Their singles match is immediately established as a TOUGH MUSCLE GUY BATTLE with those shoulder tackle no-sells. The crowd gets super hot super quickly, and it helps take the match to the next level. With that epic test of strength and that slugfest, we get to see a side of Sho we haven’t seen in R3K matches. He takes full advantage of not looking like (or being billed as) a relatively small dude on the card.

Both Sho and Lee come out of this very competitive match looking great, with the Lee an important guest star for this tournament, and Sho, no matter his W/L record here, a big star for New Japan’s future.

Shelleys Of Their Former Selves?

B Block also saw two former tourney winners start BOSJ 25 off on the wrong foot, with both Taguchi and Kushida losing their first matches.

We saw Business Taguchi return during his opening tag at Dontaku, but it is very much #69 Uncle Creepy who showed up to BOSJ. Taguchi Japan lost four out of four championship matches on the Dontaku tour, he’s not at his fighting weight (though he lost 4kg overnight,) and his shoes are too tight. Coach is not in a great place, but he’s still not an easy win for El Desperado.


This was a fun comedy match that benefited from the still super hot crowd from Sho vs. Lee. It combined actual good wrestling with Desperado ruthlessly targeting the Funky Weapon itself, first with the above chair shot, then by trying to LITERALLY STAB TAGUCHI IN THE BUTTHOLE.

Chris Sabin later then defeated Kushida in a much more dignified, technically excellent wrestling match. Where Ospreay was a very stylistically different opponent, this match sees Kushida go at it with much more similar grappler.

Sabin currently tags with Alex Shelley, Kushida’s former fellow Time Splitter, in the Motor City Machine Guns, and all three men trained together (shoot and kayfabe) in Canada. For some reason, this really seems to psych out Kushida, especially after the loss. He points out that he knows Sabin better than anyone else in this tournament does, which could mean this is the start of a winning streak for Sabin or a losing one for Kushida.

Will Ospreay Gets Boned

A Block’s first main event, Will Ospreay vs. Taiji Ishimori, absolutely lived up to the hype. Ospreay started the match hot with dropkicks, strikes, and that crazy run/jump up to the second level of seats and subsequent flip off of it.

But while Ospreay is the Aerial Assassin, Ishimori actually had the air of an assassin. This tiny muscleman killer displayed a great mix of tactical efficiency and heel arrogance. The neck twist looked brutal! And then he had about a million other super cool moves!

There were multiple sequences that showed off both men’s athleticism and presence of mind as competitors. I also liked that Ospreay hit Ishimori, whose new finisher is called the Bloody Cross after Prince Devitt’s Bloody Sunday, with his own Devitt-tribute Reverse Bloody Sunday that he breaks out every once in a while.

The victorious and super over Bone Soldier gives speech that shows off his Character Choices. The crazy eyes, the deranged mugging at the camera, the staggering around, and the so many finger guns made me even more excited to have his guy around.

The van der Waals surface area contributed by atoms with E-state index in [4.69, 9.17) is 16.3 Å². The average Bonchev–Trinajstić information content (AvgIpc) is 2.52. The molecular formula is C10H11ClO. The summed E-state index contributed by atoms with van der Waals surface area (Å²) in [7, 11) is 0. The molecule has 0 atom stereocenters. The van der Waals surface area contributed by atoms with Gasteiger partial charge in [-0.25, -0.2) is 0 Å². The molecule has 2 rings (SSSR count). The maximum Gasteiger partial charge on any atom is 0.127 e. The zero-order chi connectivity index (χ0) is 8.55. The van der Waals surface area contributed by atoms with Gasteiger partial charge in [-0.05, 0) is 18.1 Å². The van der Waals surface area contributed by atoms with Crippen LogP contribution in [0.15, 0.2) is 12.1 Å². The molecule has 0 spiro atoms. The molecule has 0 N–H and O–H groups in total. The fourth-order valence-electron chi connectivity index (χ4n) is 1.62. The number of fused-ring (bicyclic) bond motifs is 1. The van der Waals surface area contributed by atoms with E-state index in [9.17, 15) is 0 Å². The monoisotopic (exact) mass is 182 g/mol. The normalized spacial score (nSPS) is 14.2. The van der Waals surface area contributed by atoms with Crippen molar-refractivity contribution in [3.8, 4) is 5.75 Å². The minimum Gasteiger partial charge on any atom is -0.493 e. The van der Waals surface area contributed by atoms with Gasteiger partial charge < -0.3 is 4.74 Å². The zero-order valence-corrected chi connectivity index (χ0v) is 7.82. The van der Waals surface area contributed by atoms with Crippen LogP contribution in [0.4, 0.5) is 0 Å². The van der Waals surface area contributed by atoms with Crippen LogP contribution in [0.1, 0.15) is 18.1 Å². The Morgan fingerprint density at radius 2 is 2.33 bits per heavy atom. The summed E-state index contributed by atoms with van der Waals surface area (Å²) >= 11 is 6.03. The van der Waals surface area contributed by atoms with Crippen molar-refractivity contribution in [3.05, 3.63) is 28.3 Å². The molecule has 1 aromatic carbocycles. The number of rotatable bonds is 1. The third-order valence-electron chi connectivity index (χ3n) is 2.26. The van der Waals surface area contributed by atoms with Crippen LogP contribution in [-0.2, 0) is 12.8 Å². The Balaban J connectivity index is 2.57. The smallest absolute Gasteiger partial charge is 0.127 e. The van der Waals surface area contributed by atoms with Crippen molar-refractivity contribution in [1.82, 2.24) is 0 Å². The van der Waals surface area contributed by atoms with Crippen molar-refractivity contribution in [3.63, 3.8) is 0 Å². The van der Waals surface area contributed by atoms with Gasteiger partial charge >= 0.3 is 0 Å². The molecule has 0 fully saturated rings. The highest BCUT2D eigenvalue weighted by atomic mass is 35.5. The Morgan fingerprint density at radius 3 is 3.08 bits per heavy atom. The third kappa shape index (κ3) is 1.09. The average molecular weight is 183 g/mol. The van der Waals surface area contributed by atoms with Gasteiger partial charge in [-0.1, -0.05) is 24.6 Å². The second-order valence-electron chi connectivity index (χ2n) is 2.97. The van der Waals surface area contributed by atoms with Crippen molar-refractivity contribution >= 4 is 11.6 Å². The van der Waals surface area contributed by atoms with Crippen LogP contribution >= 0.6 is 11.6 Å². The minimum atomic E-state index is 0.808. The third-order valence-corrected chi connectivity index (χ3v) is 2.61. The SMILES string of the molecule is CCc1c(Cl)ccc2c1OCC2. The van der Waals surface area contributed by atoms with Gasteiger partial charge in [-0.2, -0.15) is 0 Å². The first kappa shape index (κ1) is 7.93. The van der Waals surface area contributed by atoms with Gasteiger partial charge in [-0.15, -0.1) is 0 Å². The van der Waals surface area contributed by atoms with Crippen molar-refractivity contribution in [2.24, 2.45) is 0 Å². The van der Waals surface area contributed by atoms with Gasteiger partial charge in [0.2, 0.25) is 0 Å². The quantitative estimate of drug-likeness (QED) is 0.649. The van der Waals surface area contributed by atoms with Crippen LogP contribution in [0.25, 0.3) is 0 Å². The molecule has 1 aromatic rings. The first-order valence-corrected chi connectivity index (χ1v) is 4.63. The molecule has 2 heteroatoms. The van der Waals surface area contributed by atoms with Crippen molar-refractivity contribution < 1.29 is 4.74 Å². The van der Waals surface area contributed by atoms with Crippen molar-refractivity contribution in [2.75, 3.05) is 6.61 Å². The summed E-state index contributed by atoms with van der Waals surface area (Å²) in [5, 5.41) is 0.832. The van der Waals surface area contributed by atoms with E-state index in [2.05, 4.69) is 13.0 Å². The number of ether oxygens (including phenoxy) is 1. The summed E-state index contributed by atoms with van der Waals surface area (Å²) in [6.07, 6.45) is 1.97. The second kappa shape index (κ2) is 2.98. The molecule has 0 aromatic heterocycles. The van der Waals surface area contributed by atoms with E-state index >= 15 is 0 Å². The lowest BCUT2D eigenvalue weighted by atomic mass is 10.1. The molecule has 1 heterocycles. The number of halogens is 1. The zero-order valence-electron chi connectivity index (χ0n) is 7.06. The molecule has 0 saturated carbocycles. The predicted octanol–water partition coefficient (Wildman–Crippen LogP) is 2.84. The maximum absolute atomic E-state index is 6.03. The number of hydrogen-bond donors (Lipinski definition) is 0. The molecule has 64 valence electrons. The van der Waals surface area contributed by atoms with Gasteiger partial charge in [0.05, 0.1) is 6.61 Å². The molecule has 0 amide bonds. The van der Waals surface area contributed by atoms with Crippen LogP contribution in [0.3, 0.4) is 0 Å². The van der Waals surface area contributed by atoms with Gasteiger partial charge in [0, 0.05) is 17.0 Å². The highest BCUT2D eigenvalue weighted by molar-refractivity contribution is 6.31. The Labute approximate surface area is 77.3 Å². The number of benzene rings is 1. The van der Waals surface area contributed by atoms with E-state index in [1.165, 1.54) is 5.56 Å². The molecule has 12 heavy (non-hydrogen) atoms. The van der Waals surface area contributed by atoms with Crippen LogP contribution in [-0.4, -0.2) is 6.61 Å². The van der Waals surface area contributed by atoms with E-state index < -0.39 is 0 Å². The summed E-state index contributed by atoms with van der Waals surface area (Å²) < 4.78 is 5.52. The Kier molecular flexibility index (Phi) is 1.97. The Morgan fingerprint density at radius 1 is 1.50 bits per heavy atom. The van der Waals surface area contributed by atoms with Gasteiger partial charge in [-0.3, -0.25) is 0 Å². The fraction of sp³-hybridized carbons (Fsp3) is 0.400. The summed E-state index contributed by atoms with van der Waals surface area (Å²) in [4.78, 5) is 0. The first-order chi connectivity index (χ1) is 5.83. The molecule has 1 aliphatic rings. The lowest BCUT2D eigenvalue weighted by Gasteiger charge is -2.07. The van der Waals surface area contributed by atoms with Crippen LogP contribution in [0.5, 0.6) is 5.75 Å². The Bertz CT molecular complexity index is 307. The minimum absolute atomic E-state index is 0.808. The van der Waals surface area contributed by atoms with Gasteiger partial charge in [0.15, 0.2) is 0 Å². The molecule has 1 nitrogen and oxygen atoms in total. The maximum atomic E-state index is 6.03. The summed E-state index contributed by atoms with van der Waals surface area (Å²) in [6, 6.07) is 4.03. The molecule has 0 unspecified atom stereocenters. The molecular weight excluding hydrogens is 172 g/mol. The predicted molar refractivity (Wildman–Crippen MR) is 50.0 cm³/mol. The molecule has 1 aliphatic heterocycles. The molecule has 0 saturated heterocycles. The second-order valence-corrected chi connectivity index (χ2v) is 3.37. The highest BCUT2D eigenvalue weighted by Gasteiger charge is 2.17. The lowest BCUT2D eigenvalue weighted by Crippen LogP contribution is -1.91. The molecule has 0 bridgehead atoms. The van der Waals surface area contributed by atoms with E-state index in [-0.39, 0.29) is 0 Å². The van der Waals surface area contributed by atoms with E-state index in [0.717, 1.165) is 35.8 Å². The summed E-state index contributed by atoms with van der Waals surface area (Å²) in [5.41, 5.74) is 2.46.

I love how immediately dedicated he is to Bullet Club! It has completely changed his life, personality, and fashion sense. He only acknowledges people in BC gear and those Two Sweeting in the audience. The “Bone Solider… reborn!” catchphrase adds to the I Just Joined A Cult And I’m Loving It vibe. I think Tama locked him in a room for a couple days and made him watch tape of Devitt and the Core Four over and over to make sure he was fully indoctrinated.


His tag match with Chase Owens against Sanada and Bushi was the least skippable of all the undercard tag matches so far too. Chase is once again on the case of tagging with/integrating into Bullet Club a very beautiful Japanese man (see also: his tagging with Ibushi during New Japan Cup.) Owens delivers on the loveable loser front here when he goes up against Sanada, tries to put in him the Paradise Lock, tries to get advice from color commentator and noted Paradise Lock expert Milano… and still can’t do it. We also get some fun, faction-typical tag team action from both L.I.J. and BC.

Bad Brains Vs. Bird Brain

Even before this main event, Hiromu Takahashi was the MVP of BOSJ. He has been hyping it up in promos longer than anyone else this year, and he debuted his strategy scrapbook (this time with homemade subtitles!) on Twitter. He’s OBSESSED with winning this tournament, and when Hiromu gets passionate about anything it’s so infectious we should probably all get tested just in case.

The singles match, for which the crowd is hyped, starts with fun character stuff (Hiromu referring to his strategy book, pysching Marty out by stealing the bird taunt and pretending to lick up his body, etc.) Marty gets in a lot of offense out of the ring, focusing on the little things as is his style. It’s kind of a weird vibe because Hiromu’s recent matches have been so much more faster paced, but it helps establish him as the Main Hero Of B Block (in contrast to Ishimori’s Main Villain Of A Block.)

The pace picks up when Hiromu starts to get his offense in (That diving senton! That powerbomb!), and he picks up the win with a new finisher: straight up choking Marty out with a triangle. He laughs crazily on the ground and doesn’t release the hold for a while, because, oh yeah, he’s not just loveable crazy, he’s also scary violent crazy.

The Ticking Time Bomb gets on the mic and says he’s going to make BOSJ better than the G1 this year. He urges the other junior heavyweights to help him, because he really loves the whole division. But in a very Lemmy with rabbits way where they should all be terrified to get in the ring with him.